Second, a regime of positive roll yield has emerged as inventories have fallen over the last few years. Today, many key commodity markets are in backwardation—meaning that spot prices in a market are higher than prices for futures contracts. In such an environment, even if spot prices do not move, an investor can create a carry yield just by rolling futures contracts as they mature; this is sometimes referred to as the “coupon payment” or the “roll yield” of commodities. As shown in Figure 4, the roll yields on the S&P GSCI and Bloomberg Commodity Index are now positive and high enough to capture the attention of yield-chasing investors.
Figure 4. The Roll Yield of Commodities Turned Positive
Weighted Average Backwardation
Source: Bloomberg, Neuberger Berman. Note: The latest weights of S&P GSCI and Bloomberg Commodity indexes are used to take the weighted average of the backwardation levels of commodities at each date.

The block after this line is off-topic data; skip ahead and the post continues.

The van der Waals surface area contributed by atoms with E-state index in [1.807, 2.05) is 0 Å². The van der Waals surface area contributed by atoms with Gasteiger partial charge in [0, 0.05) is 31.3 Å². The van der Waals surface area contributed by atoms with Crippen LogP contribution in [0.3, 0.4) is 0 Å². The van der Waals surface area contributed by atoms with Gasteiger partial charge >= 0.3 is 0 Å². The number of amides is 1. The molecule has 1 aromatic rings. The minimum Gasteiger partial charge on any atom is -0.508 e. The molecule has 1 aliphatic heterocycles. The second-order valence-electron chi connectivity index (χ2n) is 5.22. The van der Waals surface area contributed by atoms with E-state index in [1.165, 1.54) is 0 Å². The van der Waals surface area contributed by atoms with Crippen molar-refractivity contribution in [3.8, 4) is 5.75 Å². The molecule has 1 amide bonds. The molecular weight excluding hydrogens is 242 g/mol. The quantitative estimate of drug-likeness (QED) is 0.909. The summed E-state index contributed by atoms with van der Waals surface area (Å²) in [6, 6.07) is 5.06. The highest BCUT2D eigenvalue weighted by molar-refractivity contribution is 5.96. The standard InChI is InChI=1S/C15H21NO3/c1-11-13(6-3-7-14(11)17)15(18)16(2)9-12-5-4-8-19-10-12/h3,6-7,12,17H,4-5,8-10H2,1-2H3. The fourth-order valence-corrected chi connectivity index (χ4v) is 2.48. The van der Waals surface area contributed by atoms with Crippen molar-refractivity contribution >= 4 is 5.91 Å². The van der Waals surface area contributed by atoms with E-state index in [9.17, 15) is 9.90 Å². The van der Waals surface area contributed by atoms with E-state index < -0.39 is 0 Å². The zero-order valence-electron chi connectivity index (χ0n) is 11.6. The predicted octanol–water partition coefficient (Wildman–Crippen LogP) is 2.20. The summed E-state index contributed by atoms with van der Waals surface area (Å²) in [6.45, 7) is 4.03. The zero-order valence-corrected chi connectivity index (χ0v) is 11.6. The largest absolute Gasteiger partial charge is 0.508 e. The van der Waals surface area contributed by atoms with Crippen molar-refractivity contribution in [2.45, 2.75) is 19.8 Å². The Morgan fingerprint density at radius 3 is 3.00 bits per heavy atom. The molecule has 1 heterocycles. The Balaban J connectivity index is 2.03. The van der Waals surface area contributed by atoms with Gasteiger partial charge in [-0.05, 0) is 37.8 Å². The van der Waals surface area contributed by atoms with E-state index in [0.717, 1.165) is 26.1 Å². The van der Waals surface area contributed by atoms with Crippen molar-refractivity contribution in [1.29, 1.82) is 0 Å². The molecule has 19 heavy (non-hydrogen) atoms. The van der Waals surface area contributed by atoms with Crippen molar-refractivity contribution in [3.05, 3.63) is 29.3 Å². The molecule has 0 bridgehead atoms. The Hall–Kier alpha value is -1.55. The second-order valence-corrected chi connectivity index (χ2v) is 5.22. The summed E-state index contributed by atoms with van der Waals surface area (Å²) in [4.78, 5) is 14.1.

Third, a typical investor today faces a perhaps unprecedented asset allocation problem in that equities, government bonds and credit securities are all quite expensive at the same time. Meanwhile, forward-looking return estimates for these investments are muted and negatively skewed. In this environment, we can expect investors to search for assets that are cheap and that can hold their value until the traditional markets become fundamentally attractive again. With low correlations to stocks and bonds (see Figure 5), non-threatening volatility levels and the potential for a significant upward reversion, commodities fit the bill as an attractive alternative in the current environment.
Figure 5. Diversified Commodities Have Exhibited Low Correlation to Stocks and Bonds
Rolling One-Year Correlation
Source: Bloomberg, Neuberger Berman. Note: Correlation is calculated by taking the rolling 252 business day correlation of the daily returns of S&P GSCI and Bloomberg Commodity Total Return Indexes against the S&P 500 Total Return Index and Bloomberg Barclays U.S. Treasury Total Return Unhedged USD Index.